Hours worked a little differently. Hours were based on the length of time between sunrise, noon, and sunset. There were six hours before noon, and six hours after noon. But as you know, the length of a day in June is a bit different from the length of a day in December. So the hours stretched or shrank to fit. The Hebrews didn’t divide the night into hours, but אַשְׁמֻר֑וֹת/ašmurót, “watches”—named for a night guard’s shifts. The ancient Hebrews had three watches, but by New Testament times they’d added a fourth. These watches naturally shifted in length, same as the hours of the day.

I could chart it for you, but remember: If the day’s any longer or shorter (and it usually is), it’s not gonna precisely line up with western time. These are rough estimates. Really rough.

First watchFor three hours after sundown
OT days: For four hours after sundown
6pm to 9pm
OT days: 6pm to 10pm
Second watchThe three hours before midnight
OT days: Four hours in the middle of the night
9pm to 12am
OT days: 10pm to 2am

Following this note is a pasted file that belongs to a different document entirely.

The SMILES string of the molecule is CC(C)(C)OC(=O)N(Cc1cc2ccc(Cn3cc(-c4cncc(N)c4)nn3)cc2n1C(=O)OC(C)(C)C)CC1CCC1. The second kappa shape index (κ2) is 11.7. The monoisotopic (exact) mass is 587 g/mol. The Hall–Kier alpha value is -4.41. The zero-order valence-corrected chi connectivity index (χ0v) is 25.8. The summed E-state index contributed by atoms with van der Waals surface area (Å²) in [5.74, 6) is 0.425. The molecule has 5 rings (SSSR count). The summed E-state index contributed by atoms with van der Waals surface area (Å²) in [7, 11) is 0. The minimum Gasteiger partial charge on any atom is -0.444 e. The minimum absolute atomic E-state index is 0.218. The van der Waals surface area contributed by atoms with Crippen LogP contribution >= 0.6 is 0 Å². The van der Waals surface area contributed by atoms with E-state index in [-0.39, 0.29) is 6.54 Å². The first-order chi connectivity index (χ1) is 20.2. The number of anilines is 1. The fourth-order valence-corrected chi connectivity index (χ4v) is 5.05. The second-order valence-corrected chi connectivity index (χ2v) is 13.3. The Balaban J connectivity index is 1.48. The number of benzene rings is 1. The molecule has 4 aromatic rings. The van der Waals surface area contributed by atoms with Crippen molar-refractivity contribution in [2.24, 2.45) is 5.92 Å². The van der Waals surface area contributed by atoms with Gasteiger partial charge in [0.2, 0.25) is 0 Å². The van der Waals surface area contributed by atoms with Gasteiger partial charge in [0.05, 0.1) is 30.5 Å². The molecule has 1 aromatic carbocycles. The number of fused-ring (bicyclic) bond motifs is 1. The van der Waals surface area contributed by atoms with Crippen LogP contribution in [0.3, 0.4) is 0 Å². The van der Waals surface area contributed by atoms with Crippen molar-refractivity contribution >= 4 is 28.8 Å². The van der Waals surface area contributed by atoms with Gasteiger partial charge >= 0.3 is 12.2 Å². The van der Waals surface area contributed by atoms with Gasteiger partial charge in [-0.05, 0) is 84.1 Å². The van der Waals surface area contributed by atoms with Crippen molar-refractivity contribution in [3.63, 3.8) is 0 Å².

Third watchThe three hours after midnight
OT days: For four hours before dawn
12am to 3am
OT days: 2am to 6am
Fourth watchThe three hours before dawn
OT days: Didn’t have a fourth watch
3am to 6am
First hourFirst sixth of the morning6am to 7am
Second hourSecond sixth of the morning7am to 8am
Third hourThird sixth of the morning8am to 9am
Fourth hourFourth sixth of the morning9am to 10am
Fifth hourFifth sixth of the morning10am to 11am
Sixth hourLast sixth of the morning, before noon11am to 12pm
Seventh hourFirst sixth after noon12pm to 1pm
Eighth hourSecond sixth of the afternoon1pm to 2pm
Ninth hourThird sixth of the afternoon2pm to 3pm
Tenth hourFourth sixth of the afternoon3pm to 4pm
Eleventh hourFifth sixth of the afternoon4pm to 5pm
Twelfth hourLast sixth of the afternoon, before sundown5pm to 6pm

And since the hours were so flexible, nobody talked in terms of “5:30” or anything like that. Western time wasn’t sorted out for several centuries yet. When the writers of the bible say “it was the sixth hour” or something like that, it was around the sixth hour; they weren’t gonna be as exact as westerners expect. (Just naming the hour at all was pretty darned exact for them.)

Bible background.